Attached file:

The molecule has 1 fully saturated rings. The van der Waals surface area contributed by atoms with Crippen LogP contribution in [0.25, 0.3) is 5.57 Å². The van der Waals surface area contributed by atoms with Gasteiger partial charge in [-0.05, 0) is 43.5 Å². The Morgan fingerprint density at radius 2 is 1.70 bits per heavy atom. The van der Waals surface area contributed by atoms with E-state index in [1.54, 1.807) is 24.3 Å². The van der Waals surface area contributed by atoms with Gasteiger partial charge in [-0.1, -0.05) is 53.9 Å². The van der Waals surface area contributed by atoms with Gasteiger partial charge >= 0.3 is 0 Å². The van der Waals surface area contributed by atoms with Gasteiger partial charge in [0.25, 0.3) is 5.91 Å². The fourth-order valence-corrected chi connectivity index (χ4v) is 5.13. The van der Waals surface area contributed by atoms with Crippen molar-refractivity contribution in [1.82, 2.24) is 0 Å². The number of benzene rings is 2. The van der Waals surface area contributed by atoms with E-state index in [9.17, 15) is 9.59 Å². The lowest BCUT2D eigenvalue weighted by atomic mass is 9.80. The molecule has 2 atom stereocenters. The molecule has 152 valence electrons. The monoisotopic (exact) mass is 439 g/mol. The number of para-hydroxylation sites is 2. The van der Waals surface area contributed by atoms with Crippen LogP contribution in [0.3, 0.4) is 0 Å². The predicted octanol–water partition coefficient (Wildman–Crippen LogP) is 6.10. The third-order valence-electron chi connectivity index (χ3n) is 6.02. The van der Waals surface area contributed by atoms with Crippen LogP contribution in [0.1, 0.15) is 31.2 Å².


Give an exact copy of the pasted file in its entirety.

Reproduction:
The molecule has 1 fully saturated rings. The van der Waals surface area contributed by atoms with Crippen LogP contribution in [0.25, 0.3) is 5.57 Å². The van der Waals surface area contributed by atoms with Gasteiger partial charge in [-0.05, 0) is 43.5 Å². The Morgan fingerprint density at radius 2 is 1.70 bits per heavy atom. The van der Waals surface area contributed by atoms with E-state index in [1.54, 1.807) is 24.3 Å². The van der Waals surface area contributed by atoms with Gasteiger partial charge in [-0.1, -0.05) is 53.9 Å². The van der Waals surface area contributed by atoms with Gasteiger partial charge >= 0.3 is 0 Å². The van der Waals surface area contributed by atoms with Gasteiger partial charge in [0.25, 0.3) is 5.91 Å². The fourth-order valence-corrected chi connectivity index (χ4v) is 5.13. The van der Waals surface area contributed by atoms with Crippen molar-refractivity contribution in [1.82, 2.24) is 0 Å². The number of benzene rings is 2. The van der Waals surface area contributed by atoms with E-state index in [9.17, 15) is 9.59 Å². The lowest BCUT2D eigenvalue weighted by atomic mass is 9.80. The molecule has 2 atom stereocenters. The molecule has 152 valence electrons. The monoisotopic (exact) mass is 439 g/mol. The number of para-hydroxylation sites is 2. The van der Waals surface area contributed by atoms with Crippen LogP contribution in [0.3, 0.4) is 0 Å². The predicted octanol–water partition coefficient (Wildman–Crippen LogP) is 6.10. The third-order valence-electron chi connectivity index (χ3n) is 6.02. The van der Waals surface area contributed by atoms with Crippen LogP contribution in [0.1, 0.15) is 31.2 Å².